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Is microwaving in plastic safe? Tips to reduce your risk

A new study linking certain chemicals in plastics to a higher risk of diabetes and high blood pressure has experts offering tips to reduce risk when using plastic containers in the microwave.
/ Source: TODAY

Before you pop that plastic container into the microwave, you might want to take a look at the fine print.

A study linking certain chemicals in plastics to a higher risk of diabetes and high blood pressure has experts offering several tips to reduce risk when putting plastics in the microwave or dish washer.

In a study published in the medical journal Hypertension, conducted by NYU Langone Medical Center, two chemical substitutes that are used in place of a chemical known as DEHP to strengthen plastic wrap, soap, cosmetics and processed food containers have correlated with a rise in the risk of high blood pressure and diabetes in children. The two substitute compounds are known as phthalates, a class of chemical, and the takeaway from the study is to be aware of what plastics make up that container you are putting in the microwave or dishwasher.

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"The FDA does regulate the plastics that come in contact with food, and the most important take-home message is to read the label on the package or the container,'' Dr. Natalie Azar, NBC News medical correspondent, told TODAY.

"If it says, 'microwave safe,' it is microwave safe," she elaborated. "If it contains the recycling numbers three, six and seven, on the other hand, then you know that those products were actually made with those chemicals of concern."

"Those are the things that you might not want to microwave, (and) you might not want to put them in the dishwasher because it gets so hot. You want to hand wash it."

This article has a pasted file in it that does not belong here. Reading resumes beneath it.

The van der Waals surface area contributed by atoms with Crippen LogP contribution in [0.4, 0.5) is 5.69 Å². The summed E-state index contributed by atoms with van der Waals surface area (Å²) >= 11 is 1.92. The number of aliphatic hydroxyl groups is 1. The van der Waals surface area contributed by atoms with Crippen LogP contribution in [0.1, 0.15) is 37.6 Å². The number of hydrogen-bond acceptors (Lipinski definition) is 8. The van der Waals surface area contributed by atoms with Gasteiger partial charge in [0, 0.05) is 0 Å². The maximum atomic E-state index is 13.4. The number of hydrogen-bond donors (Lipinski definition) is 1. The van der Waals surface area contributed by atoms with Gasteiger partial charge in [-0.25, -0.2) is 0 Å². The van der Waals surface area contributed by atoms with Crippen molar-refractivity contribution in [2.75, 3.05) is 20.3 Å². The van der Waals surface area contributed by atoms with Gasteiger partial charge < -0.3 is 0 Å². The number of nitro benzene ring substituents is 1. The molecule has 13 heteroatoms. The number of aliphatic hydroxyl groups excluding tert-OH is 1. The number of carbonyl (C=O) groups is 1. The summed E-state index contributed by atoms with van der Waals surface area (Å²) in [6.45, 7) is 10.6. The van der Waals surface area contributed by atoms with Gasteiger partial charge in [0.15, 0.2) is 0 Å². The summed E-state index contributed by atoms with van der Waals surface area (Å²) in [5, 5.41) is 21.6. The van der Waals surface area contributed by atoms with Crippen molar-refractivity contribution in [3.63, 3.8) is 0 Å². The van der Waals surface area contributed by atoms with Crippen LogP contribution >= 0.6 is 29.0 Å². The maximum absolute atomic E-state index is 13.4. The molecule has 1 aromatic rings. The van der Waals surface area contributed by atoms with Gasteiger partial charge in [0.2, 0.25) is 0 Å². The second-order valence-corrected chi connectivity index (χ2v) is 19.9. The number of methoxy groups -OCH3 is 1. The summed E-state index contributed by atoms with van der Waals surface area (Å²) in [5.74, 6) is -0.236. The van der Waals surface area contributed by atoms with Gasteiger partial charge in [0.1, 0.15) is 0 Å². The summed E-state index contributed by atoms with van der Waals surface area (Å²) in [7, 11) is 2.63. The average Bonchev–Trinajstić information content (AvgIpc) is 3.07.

The researchers analyzed data from a national health and nutrition examination survey of 356 children, ages 12 to 19, taken between 2008 and 2012 for urinary levels of the two chemical compounds. Azar stressed that there is no direct link between heating the plastics and medical issues in children.

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"It was definitely not a study that was meant or designed to look specifically at these plastics and their health effects on children,'' she said. "That's very important to get out from the beginning. But they found a correlation or an association between some of these compounds and a higher risk of hypertension in these kids. Observational only. It was absolutely not a cause-and-effect finding."

A Columbia University study from last year linked prenatal exposure to phthalates to lower IQ.

"Phthalates are among the most thoroughly studied family of chemicals and government regulatory bodies support the safety of phthalates for consumer uses,'' the American Chemical Council said in a statement to TODAY. "Phthalates are highly unlikely to be used in microwaveable plastics, however any material that is intended for food contact is reviewed and approved as safe by the FDA."

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Glass containers are another option for those with concerns, and Azar said checking the surface of a plastic container is also important before microwaving it.

"Once they're scratched they're at a higher risk of leaching out those chemicals,'' she said. "It doesn't mean you should suddenly stop microwaving your Tupperware. Those things are regulated enough, we believe, to consider them safe enough for use."

This story was originally published in July 2015. Follow writer Scott Stump on Twitter and Google+.